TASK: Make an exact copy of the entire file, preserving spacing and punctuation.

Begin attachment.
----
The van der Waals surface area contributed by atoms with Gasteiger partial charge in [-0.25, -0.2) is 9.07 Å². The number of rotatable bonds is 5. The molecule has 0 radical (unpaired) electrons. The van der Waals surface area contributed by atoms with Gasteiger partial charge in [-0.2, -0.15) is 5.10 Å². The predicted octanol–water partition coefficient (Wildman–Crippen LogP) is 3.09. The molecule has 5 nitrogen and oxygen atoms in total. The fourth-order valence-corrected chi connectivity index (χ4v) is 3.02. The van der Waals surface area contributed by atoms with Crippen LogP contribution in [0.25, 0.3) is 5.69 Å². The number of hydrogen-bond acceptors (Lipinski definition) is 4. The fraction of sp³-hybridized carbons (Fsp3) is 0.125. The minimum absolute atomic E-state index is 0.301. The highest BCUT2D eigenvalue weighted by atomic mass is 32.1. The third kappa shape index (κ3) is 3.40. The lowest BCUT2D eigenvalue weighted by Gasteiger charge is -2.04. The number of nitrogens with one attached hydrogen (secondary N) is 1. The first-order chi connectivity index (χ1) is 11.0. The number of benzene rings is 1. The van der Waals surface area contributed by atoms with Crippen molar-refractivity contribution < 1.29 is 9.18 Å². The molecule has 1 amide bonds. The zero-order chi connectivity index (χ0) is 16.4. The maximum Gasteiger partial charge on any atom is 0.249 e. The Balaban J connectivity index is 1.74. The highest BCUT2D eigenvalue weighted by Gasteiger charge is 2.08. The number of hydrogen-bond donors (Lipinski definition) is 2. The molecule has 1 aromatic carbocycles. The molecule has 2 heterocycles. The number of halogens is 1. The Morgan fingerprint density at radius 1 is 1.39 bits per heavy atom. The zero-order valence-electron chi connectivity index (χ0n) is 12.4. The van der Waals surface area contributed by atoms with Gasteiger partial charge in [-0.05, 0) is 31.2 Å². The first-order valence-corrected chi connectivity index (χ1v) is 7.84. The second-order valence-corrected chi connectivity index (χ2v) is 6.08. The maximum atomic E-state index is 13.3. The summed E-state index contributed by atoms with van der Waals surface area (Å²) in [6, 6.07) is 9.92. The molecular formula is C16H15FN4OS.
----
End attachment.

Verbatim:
The van der Waals surface area contributed by atoms with Gasteiger partial charge in [-0.25, -0.2) is 9.07 Å². The number of rotatable bonds is 5. The molecule has 0 radical (unpaired) electrons. The van der Waals surface area contributed by atoms with Gasteiger partial charge in [-0.2, -0.15) is 5.10 Å². The predicted octanol–water partition coefficient (Wildman–Crippen LogP) is 3.09. The molecule has 5 nitrogen and oxygen atoms in total. The fourth-order valence-corrected chi connectivity index (χ4v) is 3.02. The van der Waals surface area contributed by atoms with Crippen LogP contribution in [0.25, 0.3) is 5.69 Å². The number of hydrogen-bond acceptors (Lipinski definition) is 4. The fraction of sp³-hybridized carbons (Fsp3) is 0.125. The minimum absolute atomic E-state index is 0.301. The highest BCUT2D eigenvalue weighted by atomic mass is 32.1. The third kappa shape index (κ3) is 3.40. The lowest BCUT2D eigenvalue weighted by Gasteiger charge is -2.04. The number of nitrogens with one attached hydrogen (secondary N) is 1. The first-order chi connectivity index (χ1) is 11.0. The number of benzene rings is 1. The van der Waals surface area contributed by atoms with Crippen molar-refractivity contribution < 1.29 is 9.18 Å². The molecule has 1 amide bonds. The zero-order chi connectivity index (χ0) is 16.4. The maximum Gasteiger partial charge on any atom is 0.249 e. The Balaban J connectivity index is 1.74. The highest BCUT2D eigenvalue weighted by Gasteiger charge is 2.08. The number of hydrogen-bond donors (Lipinski definition) is 2. The molecule has 1 aromatic carbocycles. The molecule has 2 heterocycles. The number of halogens is 1. The Morgan fingerprint density at radius 1 is 1.39 bits per heavy atom. The zero-order valence-electron chi connectivity index (χ0n) is 12.4. The van der Waals surface area contributed by atoms with Gasteiger partial charge in [-0.05, 0) is 31.2 Å². The first-order valence-corrected chi connectivity index (χ1v) is 7.84. The second-order valence-corrected chi connectivity index (χ2v) is 6.08. The maximum atomic E-state index is 13.3. The summed E-state index contributed by atoms with van der Waals surface area (Å²) in [6, 6.07) is 9.92. The molecular formula is C16H15FN4OS.